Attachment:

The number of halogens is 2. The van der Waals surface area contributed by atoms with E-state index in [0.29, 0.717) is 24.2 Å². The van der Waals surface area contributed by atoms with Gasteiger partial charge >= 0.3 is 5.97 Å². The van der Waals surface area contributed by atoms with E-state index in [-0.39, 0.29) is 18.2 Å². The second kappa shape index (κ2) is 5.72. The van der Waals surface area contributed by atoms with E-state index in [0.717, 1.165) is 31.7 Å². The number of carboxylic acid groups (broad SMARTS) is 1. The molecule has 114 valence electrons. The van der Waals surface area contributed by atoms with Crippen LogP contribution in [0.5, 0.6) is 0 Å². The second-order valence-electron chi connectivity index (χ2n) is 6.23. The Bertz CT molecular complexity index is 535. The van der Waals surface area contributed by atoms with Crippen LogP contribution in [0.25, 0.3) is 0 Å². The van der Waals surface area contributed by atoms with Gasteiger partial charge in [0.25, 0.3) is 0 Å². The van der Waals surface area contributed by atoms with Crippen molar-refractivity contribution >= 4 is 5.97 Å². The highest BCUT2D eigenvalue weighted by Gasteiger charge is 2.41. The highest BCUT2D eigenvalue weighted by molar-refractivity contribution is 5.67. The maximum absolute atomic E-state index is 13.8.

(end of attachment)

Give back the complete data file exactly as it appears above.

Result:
The number of halogens is 2. The van der Waals surface area contributed by atoms with E-state index in [0.29, 0.717) is 24.2 Å². The van der Waals surface area contributed by atoms with Gasteiger partial charge >= 0.3 is 5.97 Å². The van der Waals surface area contributed by atoms with E-state index in [-0.39, 0.29) is 18.2 Å². The second kappa shape index (κ2) is 5.72. The van der Waals surface area contributed by atoms with E-state index in [0.717, 1.165) is 31.7 Å². The number of carboxylic acid groups (broad SMARTS) is 1. The molecule has 114 valence electrons. The van der Waals surface area contributed by atoms with Crippen LogP contribution in [0.5, 0.6) is 0 Å². The second-order valence-electron chi connectivity index (χ2n) is 6.23. The Bertz CT molecular complexity index is 535. The van der Waals surface area contributed by atoms with Crippen LogP contribution in [0.25, 0.3) is 0 Å². The van der Waals surface area contributed by atoms with Gasteiger partial charge in [0.25, 0.3) is 0 Å². The van der Waals surface area contributed by atoms with Crippen molar-refractivity contribution >= 4 is 5.97 Å². The highest BCUT2D eigenvalue weighted by Gasteiger charge is 2.41. The highest BCUT2D eigenvalue weighted by molar-refractivity contribution is 5.67. The maximum absolute atomic E-state index is 13.8.